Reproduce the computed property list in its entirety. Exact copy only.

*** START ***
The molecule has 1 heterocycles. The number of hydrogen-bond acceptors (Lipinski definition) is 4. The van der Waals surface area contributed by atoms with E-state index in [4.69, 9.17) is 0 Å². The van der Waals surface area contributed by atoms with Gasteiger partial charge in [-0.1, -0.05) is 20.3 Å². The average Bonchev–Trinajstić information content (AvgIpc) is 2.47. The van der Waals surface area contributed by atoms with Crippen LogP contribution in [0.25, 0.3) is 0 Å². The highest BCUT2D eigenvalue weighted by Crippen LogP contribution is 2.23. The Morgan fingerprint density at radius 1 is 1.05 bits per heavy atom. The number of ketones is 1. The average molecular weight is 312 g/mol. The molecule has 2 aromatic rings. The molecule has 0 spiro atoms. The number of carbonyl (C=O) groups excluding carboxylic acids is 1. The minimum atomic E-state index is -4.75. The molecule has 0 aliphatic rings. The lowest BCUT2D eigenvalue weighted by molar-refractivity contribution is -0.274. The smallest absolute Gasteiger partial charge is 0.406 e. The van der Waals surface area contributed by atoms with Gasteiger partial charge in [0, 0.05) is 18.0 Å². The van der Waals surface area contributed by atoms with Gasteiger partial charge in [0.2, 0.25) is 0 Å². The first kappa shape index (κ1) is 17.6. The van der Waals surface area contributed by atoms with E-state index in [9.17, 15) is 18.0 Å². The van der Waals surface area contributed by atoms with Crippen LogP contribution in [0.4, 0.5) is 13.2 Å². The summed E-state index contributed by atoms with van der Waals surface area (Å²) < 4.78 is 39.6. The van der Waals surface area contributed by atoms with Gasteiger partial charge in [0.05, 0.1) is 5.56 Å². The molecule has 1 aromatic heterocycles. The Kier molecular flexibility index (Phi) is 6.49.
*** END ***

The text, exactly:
The molecule has 1 heterocycles. The number of hydrogen-bond acceptors (Lipinski definition) is 4. The van der Waals surface area contributed by atoms with E-state index in [4.69, 9.17) is 0 Å². The van der Waals surface area contributed by atoms with Gasteiger partial charge in [-0.1, -0.05) is 20.3 Å². The average Bonchev–Trinajstić information content (AvgIpc) is 2.47. The van der Waals surface area contributed by atoms with Crippen LogP contribution in [0.25, 0.3) is 0 Å². The highest BCUT2D eigenvalue weighted by Crippen LogP contribution is 2.23. The Morgan fingerprint density at radius 1 is 1.05 bits per heavy atom. The number of ketones is 1. The average molecular weight is 312 g/mol. The molecule has 2 aromatic rings. The molecule has 0 spiro atoms. The number of carbonyl (C=O) groups excluding carboxylic acids is 1. The minimum atomic E-state index is -4.75. The molecule has 0 aliphatic rings. The lowest BCUT2D eigenvalue weighted by molar-refractivity contribution is -0.274. The smallest absolute Gasteiger partial charge is 0.406 e. The van der Waals surface area contributed by atoms with Gasteiger partial charge in [0, 0.05) is 18.0 Å². The van der Waals surface area contributed by atoms with Gasteiger partial charge in [0.2, 0.25) is 0 Å². The first kappa shape index (κ1) is 17.6. The van der Waals surface area contributed by atoms with E-state index in [9.17, 15) is 18.0 Å². The van der Waals surface area contributed by atoms with Crippen LogP contribution in [0.4, 0.5) is 13.2 Å². The summed E-state index contributed by atoms with van der Waals surface area (Å²) < 4.78 is 39.6. The van der Waals surface area contributed by atoms with Gasteiger partial charge in [0.05, 0.1) is 5.56 Å². The molecule has 1 aromatic heterocycles. The Kier molecular flexibility index (Phi) is 6.49.